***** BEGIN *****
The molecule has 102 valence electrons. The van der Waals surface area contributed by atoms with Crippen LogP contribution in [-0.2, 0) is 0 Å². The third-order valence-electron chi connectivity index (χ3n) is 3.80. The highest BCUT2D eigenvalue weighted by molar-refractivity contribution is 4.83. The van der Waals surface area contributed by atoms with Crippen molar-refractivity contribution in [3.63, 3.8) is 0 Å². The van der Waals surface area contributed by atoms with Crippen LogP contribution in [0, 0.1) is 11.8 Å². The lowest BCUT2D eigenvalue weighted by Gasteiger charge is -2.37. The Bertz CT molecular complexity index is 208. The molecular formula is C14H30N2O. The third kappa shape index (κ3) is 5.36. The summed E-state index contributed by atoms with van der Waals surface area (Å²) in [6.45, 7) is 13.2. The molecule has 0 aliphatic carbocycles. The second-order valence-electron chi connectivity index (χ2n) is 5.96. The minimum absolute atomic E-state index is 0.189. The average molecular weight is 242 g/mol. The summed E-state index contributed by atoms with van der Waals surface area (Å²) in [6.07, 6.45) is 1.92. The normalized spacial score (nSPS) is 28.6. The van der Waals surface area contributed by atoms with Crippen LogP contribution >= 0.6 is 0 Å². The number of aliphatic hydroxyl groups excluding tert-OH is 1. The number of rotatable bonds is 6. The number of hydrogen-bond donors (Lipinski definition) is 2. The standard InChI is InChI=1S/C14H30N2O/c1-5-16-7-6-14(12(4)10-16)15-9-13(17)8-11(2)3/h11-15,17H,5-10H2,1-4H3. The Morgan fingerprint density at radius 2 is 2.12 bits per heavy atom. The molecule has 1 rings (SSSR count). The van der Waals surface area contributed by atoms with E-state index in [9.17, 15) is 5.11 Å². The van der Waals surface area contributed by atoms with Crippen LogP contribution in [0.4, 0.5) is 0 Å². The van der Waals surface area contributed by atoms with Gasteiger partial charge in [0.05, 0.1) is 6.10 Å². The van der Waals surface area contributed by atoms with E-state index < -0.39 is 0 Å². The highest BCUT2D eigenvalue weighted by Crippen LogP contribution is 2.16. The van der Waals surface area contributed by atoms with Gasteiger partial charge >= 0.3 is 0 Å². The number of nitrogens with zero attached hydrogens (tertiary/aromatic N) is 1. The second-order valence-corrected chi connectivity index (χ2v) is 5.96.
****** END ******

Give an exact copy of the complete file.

The molecule has 102 valence electrons. The van der Waals surface area contributed by atoms with Crippen LogP contribution in [-0.2, 0) is 0 Å². The third-order valence-electron chi connectivity index (χ3n) is 3.80. The highest BCUT2D eigenvalue weighted by molar-refractivity contribution is 4.83. The van der Waals surface area contributed by atoms with Crippen molar-refractivity contribution in [3.63, 3.8) is 0 Å². The van der Waals surface area contributed by atoms with Crippen LogP contribution in [0, 0.1) is 11.8 Å². The lowest BCUT2D eigenvalue weighted by Gasteiger charge is -2.37. The Bertz CT molecular complexity index is 208. The molecular formula is C14H30N2O. The third kappa shape index (κ3) is 5.36. The summed E-state index contributed by atoms with van der Waals surface area (Å²) in [6.45, 7) is 13.2. The molecule has 0 aliphatic carbocycles. The second-order valence-electron chi connectivity index (χ2n) is 5.96. The minimum absolute atomic E-state index is 0.189. The average molecular weight is 242 g/mol. The summed E-state index contributed by atoms with van der Waals surface area (Å²) in [6.07, 6.45) is 1.92. The normalized spacial score (nSPS) is 28.6. The van der Waals surface area contributed by atoms with Crippen LogP contribution >= 0.6 is 0 Å². The number of aliphatic hydroxyl groups excluding tert-OH is 1. The number of rotatable bonds is 6. The number of hydrogen-bond donors (Lipinski definition) is 2. The standard InChI is InChI=1S/C14H30N2O/c1-5-16-7-6-14(12(4)10-16)15-9-13(17)8-11(2)3/h11-15,17H,5-10H2,1-4H3. The Morgan fingerprint density at radius 2 is 2.12 bits per heavy atom. The molecule has 1 rings (SSSR count). The van der Waals surface area contributed by atoms with E-state index in [9.17, 15) is 5.11 Å². The van der Waals surface area contributed by atoms with Crippen LogP contribution in [0.4, 0.5) is 0 Å². The van der Waals surface area contributed by atoms with Gasteiger partial charge in [0.05, 0.1) is 6.10 Å². The van der Waals surface area contributed by atoms with E-state index < -0.39 is 0 Å². The highest BCUT2D eigenvalue weighted by Crippen LogP contribution is 2.16. The van der Waals surface area contributed by atoms with Gasteiger partial charge >= 0.3 is 0 Å². The number of nitrogens with zero attached hydrogens (tertiary/aromatic N) is 1. The second-order valence-corrected chi connectivity index (χ2v) is 5.96.